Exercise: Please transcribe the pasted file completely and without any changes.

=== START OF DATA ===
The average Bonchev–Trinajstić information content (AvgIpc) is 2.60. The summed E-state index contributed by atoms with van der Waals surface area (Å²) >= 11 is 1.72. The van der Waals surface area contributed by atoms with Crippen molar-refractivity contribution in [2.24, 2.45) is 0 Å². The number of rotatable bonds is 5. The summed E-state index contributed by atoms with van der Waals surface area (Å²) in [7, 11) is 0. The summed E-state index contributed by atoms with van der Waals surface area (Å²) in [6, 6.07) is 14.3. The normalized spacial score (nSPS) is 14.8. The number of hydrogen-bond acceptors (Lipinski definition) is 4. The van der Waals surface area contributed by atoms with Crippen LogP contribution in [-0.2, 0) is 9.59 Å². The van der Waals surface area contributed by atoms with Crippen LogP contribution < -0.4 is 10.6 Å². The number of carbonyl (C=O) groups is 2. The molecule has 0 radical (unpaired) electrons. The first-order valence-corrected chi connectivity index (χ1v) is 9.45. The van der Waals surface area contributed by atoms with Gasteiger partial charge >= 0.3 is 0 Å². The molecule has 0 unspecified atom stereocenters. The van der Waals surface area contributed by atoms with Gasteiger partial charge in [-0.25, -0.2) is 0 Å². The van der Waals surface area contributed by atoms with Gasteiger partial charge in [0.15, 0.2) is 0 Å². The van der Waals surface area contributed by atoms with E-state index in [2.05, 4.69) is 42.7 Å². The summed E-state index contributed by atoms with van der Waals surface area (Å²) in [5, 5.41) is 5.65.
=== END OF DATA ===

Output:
The average Bonchev–Trinajstić information content (AvgIpc) is 2.60. The summed E-state index contributed by atoms with van der Waals surface area (Å²) >= 11 is 1.72. The van der Waals surface area contributed by atoms with Crippen molar-refractivity contribution in [2.24, 2.45) is 0 Å². The number of rotatable bonds is 5. The summed E-state index contributed by atoms with van der Waals surface area (Å²) in [7, 11) is 0. The summed E-state index contributed by atoms with van der Waals surface area (Å²) in [6, 6.07) is 14.3. The normalized spacial score (nSPS) is 14.8. The number of hydrogen-bond acceptors (Lipinski definition) is 4. The van der Waals surface area contributed by atoms with Crippen LogP contribution in [-0.2, 0) is 9.59 Å². The van der Waals surface area contributed by atoms with Crippen LogP contribution < -0.4 is 10.6 Å². The number of carbonyl (C=O) groups is 2. The molecule has 0 radical (unpaired) electrons. The first-order valence-corrected chi connectivity index (χ1v) is 9.45. The van der Waals surface area contributed by atoms with Gasteiger partial charge >= 0.3 is 0 Å². The molecule has 0 unspecified atom stereocenters. The van der Waals surface area contributed by atoms with Gasteiger partial charge in [-0.25, -0.2) is 0 Å². The van der Waals surface area contributed by atoms with Gasteiger partial charge in [0.15, 0.2) is 0 Å². The van der Waals surface area contributed by atoms with E-state index in [2.05, 4.69) is 42.7 Å². The summed E-state index contributed by atoms with van der Waals surface area (Å²) in [5, 5.41) is 5.65.